Why did DC want to kill off John Stewart?

John Stewart Green Lantern 3

Writer Joshua Hale Fialkov started the week as a rising comics star, with upcoming runs on Green Lantern Corps, Red Lanterns and Marvel’s The Ultimates. On Wednesday, he announced he was leaving the Green Lantern titles due to disagreements over the editorial direction of the franchise. Yesterday, it was reported that the cause of the disagreement was DC’s decree that Fialkov kill off John Stewart, a mainstay of the Green Lantern series for decades. And then it was reported that the plans to kill off Stewart, which were never confirmed or officially announced, were scuttled.

For anyone who doesn’t follow the series, John Stewart is arguably DC’s most recognizable African-American superhero. He had been introduced in the Dennis O’Neil/ Neal Adams Green lantern/ Green Arrow era in the early 1970s. He was the Green Lantern in the Paul Dini/ Bruce Timm Justice League animated series, so in some circles he’s the most notable of DC’s many Green Lanterns.

This seems to be in spite of DC’s efforts to the contrary. Artist Cully Hamner recalled the cancellation of Mosaic, a title which starred Stewart.

(A)s I was told at the time, it didn’t fit with DC editorial vision (whatever that means). Sales didn’t matter, fan support didn’t matter; the first issue sold about 210,000 copies and my last issue sold about 70,000, so there was plenty of support for the book. It was marked for cancellation when issue #5 came out, and they allowed Gerry Jones a year to wrap it up, but there was no doubt that it was being cancelled because somebody upstairs just didn’t care for it. So, I had a feeling after a while of creatively being against a brick wall, and got out before the end. You pay your money, you takes your chances. That’s the biz.

Some fans suspect that the problem is that Hal Jordan and John Stewart are just too similar. Stewart took Jordan’s place on the Justice League cartoon, and DC wants to promote Jordan after Geoff Johns, Ethan Van Sciver and company successfully turned Green Lantern into one of DC’s top franchises, with Jordan the hero in top storylines like Green Lantern Rebirth, The Sinestro Corps War and Blackest Night.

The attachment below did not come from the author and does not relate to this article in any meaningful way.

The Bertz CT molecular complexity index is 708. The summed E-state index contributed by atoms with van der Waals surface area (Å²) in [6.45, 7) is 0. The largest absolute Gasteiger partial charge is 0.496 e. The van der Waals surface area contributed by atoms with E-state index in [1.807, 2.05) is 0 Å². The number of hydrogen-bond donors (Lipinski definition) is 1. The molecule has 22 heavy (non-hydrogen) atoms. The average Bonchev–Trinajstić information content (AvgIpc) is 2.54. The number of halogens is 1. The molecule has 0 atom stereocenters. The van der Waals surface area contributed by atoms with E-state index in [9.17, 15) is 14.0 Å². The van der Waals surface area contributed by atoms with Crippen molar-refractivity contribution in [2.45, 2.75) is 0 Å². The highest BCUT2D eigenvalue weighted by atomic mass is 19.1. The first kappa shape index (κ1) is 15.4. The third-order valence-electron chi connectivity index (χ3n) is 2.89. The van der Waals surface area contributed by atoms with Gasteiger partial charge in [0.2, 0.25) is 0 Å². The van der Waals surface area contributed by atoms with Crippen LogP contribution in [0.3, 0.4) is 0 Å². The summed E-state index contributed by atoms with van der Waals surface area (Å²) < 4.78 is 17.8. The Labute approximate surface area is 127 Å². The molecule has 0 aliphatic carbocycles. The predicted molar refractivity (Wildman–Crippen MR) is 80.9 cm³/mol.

As far as DC higher-ups are concerned, they’ve done a lot for black heroes. There have been efforts over the decades to promote Black Lightning. In the world of the new 52, Cyborg has been established as a founding member of the Justice League. They also tried monthly titles for Batwing, Mr. Terrific and Static. And they even have a brown Green Lantern, the Muslim-American Simon Baz.

The problem with John Stewart is that he may have the least defined personality of any of the Green Lanterns. Hal Jordan is the cocky pilot whose response to an alien invasion is to grab a plane and fly towards it. Kyle Ragner is the artist with the ring that makes his imagination become real. Guy Gardner is the douchebag who got knocked out in one punch by Batman, in what is widely considered one of the best moments in any DC comic.

To clarify that last point, comic fans who have never read Justice League International can be aware of that one moment, in the same way that someone who has never seen When Harry Met Sally could have heard about the deli scene. It also defines Guy Gardner’s character. He picks a fight with Batman, and everyone’s happy when he gets his ass kicked. That doesn’t seem to be something that would happen to Jordan, Stewart or Rayner.

In the comics, my impression is also that Stewart also hasn’t appeared in anything as good as Cooke’s New Frontier, Morrison’s JLA or the first issues of Giffen/ Dematteis/ Maguire’s Justice League International. Reviews have been positive for Cosmic Odyssey and Mosaic, but neither seems to be on the level of the best appearances of the others. And his early characterization isn’t entirely appropriate for modern DC comics.

John Stewart Green Lantern 2

There are some flawed arguments by fans of John Stewart, including the claim that he’s better known than Hal Jordan. Hal Jordan was depicted by Ryan Reynolds in a film which did make some money at the box office (it flopped because it was so expensive), so it does seem likely that more people are familiar with Jordan than with Stewart. The people who watched a well-received DC animated series, but did not see a poorly received blockbuster film, are going to be over-represented on the internet. Though it’s also possible that people who saw the movie would have no problem with Hal Jordan dying.

However, if the other Green Lanterns have better-developed personalities, and all Stewart has going for him is name recognition, that makes him the guy who should be killed off. So there have to be other reasons to keep the character.

In the recent comics, there has been emphasis on his background as a marine, as well as his outlook as an architect, which influences the types of things he makes with his magic ring. He has always been the Green Lantern forced to make difficult decisions, and that could be interesting. Green Lantern Jack Bauer is a story engine, a contrast to the pilot who doesn’t always see the damage up close and personal.

Given his history and role as arguably the most prominent African-American DC hero, killing him off would have been a mistake. Figuring out what makes him unique would be a better way to solve the problem of Stewart seeming too similar to Hal Jordan.

About Thomas Mets

I’m a comic book fan, wannabe writer, politics buff and New Yorker. I don’t actually follow baseball. In the Estonian language, “Mets” simply means forest, or lousy sports team. You can email me at mistermets@gmail.com
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